Another excellent choice is the Excel hobby knife.  It's available at HobbyTown and comes with "HobbyTown" stamped on the handle -- but it doesn't say "Excel" on it anywhere.  It's also available at Hobby Lobby -- with Hobby Lobby stamped on the handle.  Wherever you get it, it's an excellent knife.  Excel claims that "the difference is in the edge", and true enough, their blades are really sharp.

There are also cheaper hobby knives available from places like dollar stores, Big Lots, etc. 
An X-Acto knife has an aluminum collet that clamps down onto the blade.  These cheap hobby knives often have plastic collets.  Some of these are better than others -- the difference being in how well the aluminum handle holds the plastic collet -- but in general you'd want to use these only for the actual carving, not for heavier tasks such as slicing a chunk off your block of carving rubber.  Really, the all-aluminum hobby knives only cost a couple of bucks; just get one.

There are also hobby knives in which the handle is hollow through its entire length, the collet is the entire length of the handle, and the tightening nut is on the back end rather than up front where you grip it.  These type are better for two reasons:  First, when you are applying a lot of force, trying to cut something tough, the joint where the parts come together isn't right under your thumb, it's at the other end.  The end you're pushing on is a straight tube, far less likely to bend or break under the stress.  Second, if you want to, you can recess a blade way down into the collet so just a tiny tip of it protrudes.

There are also hobby knives that are not pencil-shaped but rather come in an assortment of shapes.  There are handles that are rectangular in cross section, which may make it easier to keep the blade facing in the correct direction.  There are even hobby knives that fit around the index finger.

Regarding the blades themselves, the Excel and X-Acto #11 blades are stout and sturdy, being about .020" thick.  While excellent quality and great for many tasks, this makes them a bit too large and clumsy for detailed rubber stamp carving.  The blades in some of the cheaper sets are only about .015" thick which means they're thinner and more flexible than the X-Acto blade, which is beneficial here.  I believe the Testors blades are also thinner than the X-Acto.   If you already have an X-Acto knife, you might want to purchase a set of Testors blades and try them in it.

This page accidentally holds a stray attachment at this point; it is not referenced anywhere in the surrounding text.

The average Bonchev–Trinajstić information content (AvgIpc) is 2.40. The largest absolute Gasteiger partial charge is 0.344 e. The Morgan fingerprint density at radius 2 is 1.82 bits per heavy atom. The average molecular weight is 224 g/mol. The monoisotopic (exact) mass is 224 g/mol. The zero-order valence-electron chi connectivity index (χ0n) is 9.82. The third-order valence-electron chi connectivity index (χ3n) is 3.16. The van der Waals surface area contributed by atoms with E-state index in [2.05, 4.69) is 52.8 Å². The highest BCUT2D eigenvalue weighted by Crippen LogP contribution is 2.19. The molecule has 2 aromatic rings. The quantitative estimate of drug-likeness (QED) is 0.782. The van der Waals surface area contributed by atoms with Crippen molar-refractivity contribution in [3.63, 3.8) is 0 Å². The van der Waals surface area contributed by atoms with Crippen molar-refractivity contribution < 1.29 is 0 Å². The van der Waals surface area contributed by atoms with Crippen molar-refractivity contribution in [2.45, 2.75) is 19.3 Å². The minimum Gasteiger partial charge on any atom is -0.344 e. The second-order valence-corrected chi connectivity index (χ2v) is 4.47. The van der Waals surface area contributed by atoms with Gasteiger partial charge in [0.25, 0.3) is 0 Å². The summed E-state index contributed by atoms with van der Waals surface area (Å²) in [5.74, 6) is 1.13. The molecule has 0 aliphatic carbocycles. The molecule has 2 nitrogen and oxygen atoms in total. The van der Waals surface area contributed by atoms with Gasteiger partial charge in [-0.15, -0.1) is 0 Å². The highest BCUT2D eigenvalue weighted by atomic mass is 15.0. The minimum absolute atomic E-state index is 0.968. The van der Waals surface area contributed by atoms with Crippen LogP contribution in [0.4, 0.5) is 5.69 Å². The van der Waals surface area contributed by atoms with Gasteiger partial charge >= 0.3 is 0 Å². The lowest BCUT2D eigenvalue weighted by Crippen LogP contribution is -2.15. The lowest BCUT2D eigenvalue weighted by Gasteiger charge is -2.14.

If you're a doctor, you can steal a surgical scalpel from work.  Interestingly, the most common surgical blade is also called a #11, although it's shaped slightly differently than the X-Acto #11.  Surprisingly, scalpel blades haven't proven especially good for rubber stamp carving.  The X-Acto #11 is probably better.

One other tidbit about hobby knives:  When you get to carving very tiny details, you'd think you want the smallest blade.  However, what you really want is the blade with the pointiest tip, which is not necessarily the same thing.  Here are some blades:

Razor Knife Blades

The one on the far left would be really lousy for carving rubber stamps.  The angle of the cutting edge forms such a blunt angle at the tip that you'll have trouble cutting any details.  It might work OK for making long, straight cuts.

Moving to the right we find increasingly better blades because the angle formed at the tip is more acute.  As a result, the very point -- which is the part you actually carve with -- is increasingly tiny and slender.

The second from right is a standard X-Acto #11.  The one on the far right is from a cheap set from Big Lots.
  It's easy to change direction mid-cut with such a blade, because you can easily turn the tip in the rubber.


Buy a Staedtler 1V gouge.  Period.  End of discussion.

Generally, to get a 1V you'll have to buy the entire Staedtler set of three gouges for about $20

Staedtler Carving

There's nothing interchangeable about the nibs, you're buying a set of complete tools.
  The cutting edges of these tools are U- or V-shaped, and the nib is gently curved to enable smoothly cutting out a groove with one pass.  The 1V is the one at the top in the picture, and with it you can easily remove a sliver of rubber the size of a human hair from the surface of a piece of rubber.  It's the tool used for 95% of the rubber stamp carving duties, with the others only used for removing great big chunks of rubber.

There is one way to buy the 1V by itself, and that's to buy from Webfoot at  That is reportedly the only place where you can buy the Staedtler 1V without buying the 2V and 5U as well.  Buy some Brilliance Dew Drop ink pads while you're there.  And don't lose the invoice that comes with your order; Webfoot applies a rubber stamp image to them, and you can log them as letterboxing finds on